Michigan Must Clean Up Its Inmate Re-Entry Program: Paper


A new state audit and the Michigan Department of Corrections have uncovered what could amount to millions of dollars of questionable spending in the touted Michigan Prisoner Re-Entry Initiative. The state must act now to correct problems, which are due largely to a lack of oversight on the more than $33-million program, without undermining its essential mission, says the Detroit Free Press in an editorial.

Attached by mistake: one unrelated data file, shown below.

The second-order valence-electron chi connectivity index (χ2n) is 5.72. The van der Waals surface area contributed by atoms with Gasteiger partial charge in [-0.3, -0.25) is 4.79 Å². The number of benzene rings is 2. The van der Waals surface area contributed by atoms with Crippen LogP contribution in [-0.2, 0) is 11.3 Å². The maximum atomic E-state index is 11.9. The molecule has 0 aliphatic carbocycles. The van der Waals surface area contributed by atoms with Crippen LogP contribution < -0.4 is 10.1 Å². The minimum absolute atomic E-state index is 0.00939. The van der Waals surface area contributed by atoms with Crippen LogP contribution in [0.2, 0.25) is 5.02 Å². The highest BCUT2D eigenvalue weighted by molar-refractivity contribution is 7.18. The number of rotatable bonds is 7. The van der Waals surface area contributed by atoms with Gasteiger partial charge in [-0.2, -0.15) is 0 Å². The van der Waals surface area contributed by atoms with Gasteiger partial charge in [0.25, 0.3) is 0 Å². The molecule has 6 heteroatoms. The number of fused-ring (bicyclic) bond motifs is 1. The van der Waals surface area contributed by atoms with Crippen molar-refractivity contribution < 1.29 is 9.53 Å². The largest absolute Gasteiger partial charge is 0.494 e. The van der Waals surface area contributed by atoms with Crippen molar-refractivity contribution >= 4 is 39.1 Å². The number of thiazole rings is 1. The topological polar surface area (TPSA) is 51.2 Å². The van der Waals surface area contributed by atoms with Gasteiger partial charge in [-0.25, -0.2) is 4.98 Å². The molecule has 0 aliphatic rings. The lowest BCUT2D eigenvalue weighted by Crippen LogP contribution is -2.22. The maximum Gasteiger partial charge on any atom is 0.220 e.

The newspaper says, “This vital and effective program is too important to the state’s overall corrections reforms efforts to be compromised, or even scrapped, by a governor who is rightfully intolerant of waste.” In Wayne County, contract agencies were paid multiple bonuses of up to $1,000 each for finding parolees jobs — and then received added bonuses when each parolee stayed employed. The program has helped reduce the state’s prison population, after decades of steady increases, saving the state hundreds of millions of dollars. Recidivism rates for parolees in the re-entry programs have dropped by a third. Michigan’s overall recidivism rate is now a relatively low 33%.

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